Tamir Aldad, M.D. is a Research Fellow at the Yale School of Medicine and practices psychiatry in the New York City area. He is also a current Executive MBA student at the Chicago campus. Aldad is competing with his team in this year’s Global New Venture Challenge [GNVC], the executive branch of Chicago Booth’s New Venture Challenge, a top-ranked business launch program designed to help students turn their ideas into viable companies. There are several rounds in the competition where teams present their business plans during live pitch sessions in front of investors, alumni, and business leaders. The competition culminates with a final round featuring the winning teams from our Chicago, London, and Hong Kong campuses on April 12. We spoke to Aldad just as he was preparing for the finals and learned more about the story behind his team’s business, Mindful Urgent Care.
When introducing his Global New Venture Challenge team, Dr. Tamir Aldad begins with a heartbreaking story. A young female college student traveled home to visit her family and found her mother and baby sister locked together in the bathroom. Her mother had overdosed and died, and her sister was malnourished and unresponsive. The young woman was soon transported to the hospital under extreme strain. Upon evaluating her, Aldad wanted to admit her right then, but found that she did not meet psychiatric admission criteria. He wanted to prescribe her medication for long-term treatment, but was restricted from doing so in the ER setting. Finally, he wanted to set her up with a same-day appointment to see a psychiatrist but found there were no available time slots in the area. The best he could do was offer her an appointment 4-8 weeks away and hope that she would keep it. Weeks later, he learned that the young woman had committed suicide.
The case was not unlike others that Aldad, a current student in the Executive MBA Program, has seen. Working for the department of psychiatry at a community hospital, Aldad has direct experience with the major health problems wreaking havoc across the country; the opioid crisis, rise in mental health issues, and lack of access to care. He often treats patients who are sent home because their symptoms are not serious enough to be admitted and in between that time and a follow-up appointment, bad outcomes, like that of the young woman, can occur.
When Aldad entered the Executive MBA Program at Booth, he knew he wanted to do something in healthcare that would create a large-scale impact. A convergence of the talented classmates he met here and the resources offered through GNVC produced a possible solution for patients like those he sees in the ER: Mindful Urgent Care.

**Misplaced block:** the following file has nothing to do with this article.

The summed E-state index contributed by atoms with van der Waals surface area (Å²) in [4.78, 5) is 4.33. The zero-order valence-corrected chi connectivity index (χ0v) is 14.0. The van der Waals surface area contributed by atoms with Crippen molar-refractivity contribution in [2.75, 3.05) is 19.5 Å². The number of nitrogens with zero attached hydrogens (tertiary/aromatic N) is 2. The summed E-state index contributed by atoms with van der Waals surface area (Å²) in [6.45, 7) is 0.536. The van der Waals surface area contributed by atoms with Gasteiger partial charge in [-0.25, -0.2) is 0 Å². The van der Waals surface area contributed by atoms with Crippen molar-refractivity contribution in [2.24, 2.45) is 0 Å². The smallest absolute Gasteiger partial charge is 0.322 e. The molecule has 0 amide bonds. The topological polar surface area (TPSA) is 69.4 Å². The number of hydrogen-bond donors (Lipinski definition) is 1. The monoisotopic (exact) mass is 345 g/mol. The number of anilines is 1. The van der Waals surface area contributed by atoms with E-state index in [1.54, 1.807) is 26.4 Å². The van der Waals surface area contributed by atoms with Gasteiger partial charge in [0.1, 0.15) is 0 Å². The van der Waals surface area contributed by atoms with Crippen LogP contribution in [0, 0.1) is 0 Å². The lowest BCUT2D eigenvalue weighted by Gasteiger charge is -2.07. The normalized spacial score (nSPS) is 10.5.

The business – which Aldad is piloting along with a team of eight classmates who specialize in healthcare franchise development, medicine, finance, marketing, and operations – is designed to emulate the urgent care model for psychiatry by providing walk-in mental health facilities. The clinics will leverage physician assistants, who are currently under-utilized in the healthcare system and whose services cost half of what a doctor’s cost. They will also accept both insurance and cash. The team is planning to open its first proof of concept clinic in Long Island, NY this November and is negotiating referral agreements with 10 local hospitals. They have raised $250,000 in funding and have taken steps to open a second location in Midtown, Manhattan in March 2019.
The relationships and resources at Booth have had a profound effect on getting Mindful Urgent Care to this point. Although Aldad had experience dealing with issues faced by mental health patients, he credits the collaboration with his classmates as the driving force behind Mindful Urgent Care. “That’s what initially attracted me to Booth,” he reflected. “I saw how close relationships developed between current students and alumni with very little competition.” His classmates brought different perspectives and a fresh lens to the problem. “Our team has leaders in marketing who reevaluated our entire go-to-market strategy, finance professionals who redid our valuations, and strategy experts who challenge me by playing devil’s advocate to make sure we predict unforeseen obstacles.”
The GNVC experience brings those skills to bear in an immediate way. The class takes place over six days during 12-hour long sessions where the students work on building and perfecting their business models. It’s fast-paced, and feedback from faculty and advisers can be relentless. But there is a point to all of the hard work – changing an idea into an actual solution and getting ready to pitch in front of investors during the semi-final competitions, where prize money and additional resources are awarded.
As he and his team prepare for the final round on April 12, Aldad can already see the benefits of the process. “I could have opened a clinic independently and scaled it in 20 years,” he commented. “But with help from Booth and the GNVC, that 20-25 year scaling model has become 4-5 years.”